Phosphate National Policy

Glenn Compton
Adequate phosphate mining policies cannot be developed based on the hope, and that is all it is, a hope, that technology will give us the means to develop presently undevelopable resources or find a way to substitute for phosphate.

With energy and all non-renewable resources increasing in costs with scarcity, it is most doubtful that the technology to develop many non-renewable resources will ever be feasible. 

The limited scope of the Army Corps of Engineers Areawide Environmental Impact Study (AEIS) on phosphate mining demonstrates the need for a national phosphate policy. 

In the case of phosphate, the AEIS Phosphate Study shows phosphate demand likely exceeds the domestic supply. The phosphate resources the industry cites as a likely supply are, of course, much greater than reserves and cannot possibly be mined under existing conditions. 

Lacking is any meaningful consideration to reduce phosphate uses, or the long-term detrimental effects of unlimited mining of a non-renewable resource, or conservation which is going to require a more definitive specific analysis. Market mechanisms will not be adequate to ensure the conservation of phosphate resources. 

The economic productivity of mining phosphate will result in the trade-off of the destruction of air and water resources in exchange for low-cost fertilizer. 

What this means is, Florida and the nation are permitting the phosphate industry to degrade our environment without any thought of conservation. We are permitting ourselves to be put in the same dependency situation that we are with oil. This points to the need to develop a national policy to conserve our nation's phosphate. 

We certainly do not need to take additional steps to encourage the immediate and long-range depletion of phosphate reserves to the detriment of the environment. 

Policy efforts through regulation should be developed to conserve this non-renewable resource. The economic effects of such action, at least in the case of phosphate mining, would be minimal. If all mining stopped, there would likely be no serious unemployment since phosphate workers would be readily absorbed by the much healthier to work in service industries.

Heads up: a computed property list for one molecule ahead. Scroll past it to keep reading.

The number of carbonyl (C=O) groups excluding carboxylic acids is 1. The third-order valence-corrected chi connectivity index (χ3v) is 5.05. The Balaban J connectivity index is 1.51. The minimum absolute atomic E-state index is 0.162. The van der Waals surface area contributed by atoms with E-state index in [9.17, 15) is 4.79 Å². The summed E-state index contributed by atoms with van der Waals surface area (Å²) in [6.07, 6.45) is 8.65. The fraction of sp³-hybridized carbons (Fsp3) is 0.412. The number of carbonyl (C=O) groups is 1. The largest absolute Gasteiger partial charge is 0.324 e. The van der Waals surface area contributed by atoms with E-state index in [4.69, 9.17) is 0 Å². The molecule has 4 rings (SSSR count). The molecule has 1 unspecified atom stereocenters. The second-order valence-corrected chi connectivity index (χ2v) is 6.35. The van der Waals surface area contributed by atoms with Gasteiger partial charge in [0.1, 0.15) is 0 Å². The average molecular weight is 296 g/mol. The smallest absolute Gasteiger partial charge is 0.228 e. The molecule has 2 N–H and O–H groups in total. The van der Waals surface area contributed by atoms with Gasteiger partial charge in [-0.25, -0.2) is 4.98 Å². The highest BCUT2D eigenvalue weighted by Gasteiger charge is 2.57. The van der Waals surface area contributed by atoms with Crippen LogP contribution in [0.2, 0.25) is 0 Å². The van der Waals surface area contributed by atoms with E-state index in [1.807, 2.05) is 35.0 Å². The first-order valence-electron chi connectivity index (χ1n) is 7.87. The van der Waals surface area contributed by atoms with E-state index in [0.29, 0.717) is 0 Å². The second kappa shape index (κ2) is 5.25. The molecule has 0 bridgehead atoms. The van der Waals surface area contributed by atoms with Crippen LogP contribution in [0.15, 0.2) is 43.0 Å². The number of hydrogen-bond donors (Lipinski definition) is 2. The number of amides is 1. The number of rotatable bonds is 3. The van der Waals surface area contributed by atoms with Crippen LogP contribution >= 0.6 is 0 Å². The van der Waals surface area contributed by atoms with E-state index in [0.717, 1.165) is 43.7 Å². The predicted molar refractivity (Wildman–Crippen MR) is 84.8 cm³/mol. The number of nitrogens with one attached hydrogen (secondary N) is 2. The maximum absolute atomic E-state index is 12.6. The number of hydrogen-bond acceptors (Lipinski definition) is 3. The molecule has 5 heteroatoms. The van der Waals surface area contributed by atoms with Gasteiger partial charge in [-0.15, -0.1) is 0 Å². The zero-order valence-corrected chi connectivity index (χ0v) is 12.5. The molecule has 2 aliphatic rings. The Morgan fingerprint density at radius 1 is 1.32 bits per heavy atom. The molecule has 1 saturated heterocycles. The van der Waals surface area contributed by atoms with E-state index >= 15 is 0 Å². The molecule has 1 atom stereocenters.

An important phosphate mineral policy objective should be to ensure the conservation of our domestic supply and to ensure that the attainment of this objective is of paramount importance as yielding the greatest benefits to the nation. 

Certainly, the need to protect human health and the environment must take precedence over any theoretical economic burden of phosphate management. 

As far as the impact of such a policy on our so-called free enterprise system, subsidized by the government as it is, the survival of our national economy is threatened by the present rate of phosphate mining. 

Economic benefits realized from current mining operations are small when compared to the future costs of letting phosphate become an international diplomatic weapon to the potential detriment of America, with overall the environment and public health being the victim. 

Glenn Compton is the Chairman of ManaSota 88, a non-profit organization that has spent over 30 years fighting to protect the environment of Manatee and Sarasota counties.

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